Typography is the art of arranging type in order to make it visually appealing, readable, accessible, meaningful, effective, and fun. It's also one of the most important aspects of design.
Aside from being a full-range typeface that can be used in both headlines and text blocks — making it easy for designers to incorporate into their workflows — Pica Type offers a number of features designed specifically with web typography in mind:
Its extended character set includes all diacritics and punctuation marks you need to get your point across;
Its extensive language support ensures every English-speaking user around the globe has an excellent reading experience; and finally...
Its clean lines mean it looks great when scaled up or down without losing quality (making it perfect for responsive layouts).
What makes a typeface legible.
Line height (line spacing)
Each of these factors is important in creating a typeface that is legible. Let’s break them down:
When to use serifs.
Serifs are best used for long passages of text, such as those found in newspapers, magazines, and textbooks. Their purpose is to help readers read quickly but still easily understand the words on the page. In these situations where there's a lot of information and it needs to be up on the screen for an extended period of time (or even all day) serifs can help guide us through that text without getting lost or confused about what we're reading. Serifs also provide a more traditional feel and look like you would see in old-fashioned books or manuscripts from centuries ago.
When to use sans serifs.
When you want to convey a sense of modernity or to create a sense of calm and order in your design work. When you want to create a feeling of simplicity and clarity. When you want to add a touch of elegance or balance. If the text is small and probably won’t be read by people with bad eyesight; if it’s going on something like an envelope where space is at a premium; when creating something simple but classy-looking that doesn’t need any special attention drawn to it (such as the heading above this paragraph, which isn't sans serif).
When using these typefaces, keep in mind that they are more legible than serifs in small sizes because their straight lines help guide the eye from one letter to another without confusion. However, avoid using them for large amounts of text because this can make things appear uninvitingly harsh—plus there are better options out there for large bodies of copy!
Best practices for combining typefaces.
Deciding on one serif and one sans serif typeface is a great place to start. The best combination is often the simplest: two complementary fonts that use different letterforms but are similar enough in weight, width, size, and style.
If you have a lot of text to set and you're looking for variety in your typeface options, look for a font with many different weights (light, regular, semi-bold), widths (condensed or extended), and sizes (small-caps!). That way you can mix up the typography throughout your design without having to change fonts every time there's a variation in weight or style. For example Georgia Italic would be an excellent choice for body copy if you wanted something readable but not overly formal; Brioso Bold would be perfect if you need something more adventurous (and not too distracting); Steelfish Sans Narrow could work well as small caps since it has so much personality; Bell Centennial Condensed Extra Bold would fit well as display text because of its large x-height and high contrast between thick strokes and thin strokes; Sabon Book Italic could add elegance as well as a distinction from other sans serifs due to its pronounced ball terminals on some letters such as "t", "e" or "a". You get the idea!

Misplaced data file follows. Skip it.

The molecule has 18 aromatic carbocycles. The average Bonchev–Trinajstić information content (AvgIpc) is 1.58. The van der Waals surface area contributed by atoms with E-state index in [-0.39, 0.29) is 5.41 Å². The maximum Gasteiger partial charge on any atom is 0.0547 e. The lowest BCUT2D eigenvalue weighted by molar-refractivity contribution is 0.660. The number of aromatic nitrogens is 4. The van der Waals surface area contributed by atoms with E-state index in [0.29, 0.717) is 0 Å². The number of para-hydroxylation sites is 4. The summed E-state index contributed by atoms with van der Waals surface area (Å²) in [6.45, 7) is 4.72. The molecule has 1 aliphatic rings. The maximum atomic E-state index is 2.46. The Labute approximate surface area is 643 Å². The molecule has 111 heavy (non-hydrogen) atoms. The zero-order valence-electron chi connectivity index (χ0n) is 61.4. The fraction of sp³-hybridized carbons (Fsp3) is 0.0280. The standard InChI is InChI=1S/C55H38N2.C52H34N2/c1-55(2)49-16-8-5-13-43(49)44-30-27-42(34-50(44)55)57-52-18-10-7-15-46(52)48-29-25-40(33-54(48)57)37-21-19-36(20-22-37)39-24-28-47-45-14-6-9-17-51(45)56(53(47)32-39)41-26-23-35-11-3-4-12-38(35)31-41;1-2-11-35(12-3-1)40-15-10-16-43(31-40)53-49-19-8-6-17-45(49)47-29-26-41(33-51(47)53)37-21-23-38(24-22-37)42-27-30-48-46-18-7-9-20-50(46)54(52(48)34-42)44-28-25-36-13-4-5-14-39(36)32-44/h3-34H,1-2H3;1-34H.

Best practices for using and combining typefaces
There are a number of ways to pair typefaces. For example, if you want to use two different serif fonts for a headline and body text, it's best to choose a serif for the main title, and then combine that with a sans serif for the body text. This is because serifs tend to be more formal than sans serifs—and thus make an effective contrast when used together in different weights (i.e., bold vs regular).
Another option is combining two different families (i.e., styles) of the same typeface. For example, Georgia and Miller might look great together as long as they're both set in the same weight (regular). So try experimenting with combinations like this one until you find something that works well!
Typography is one of the most important aspects when it comes to designing a website. With so many options available online, it can be difficult to know where to begin. By following these simple guidelines and best practices, you will have a leg up on your competition!
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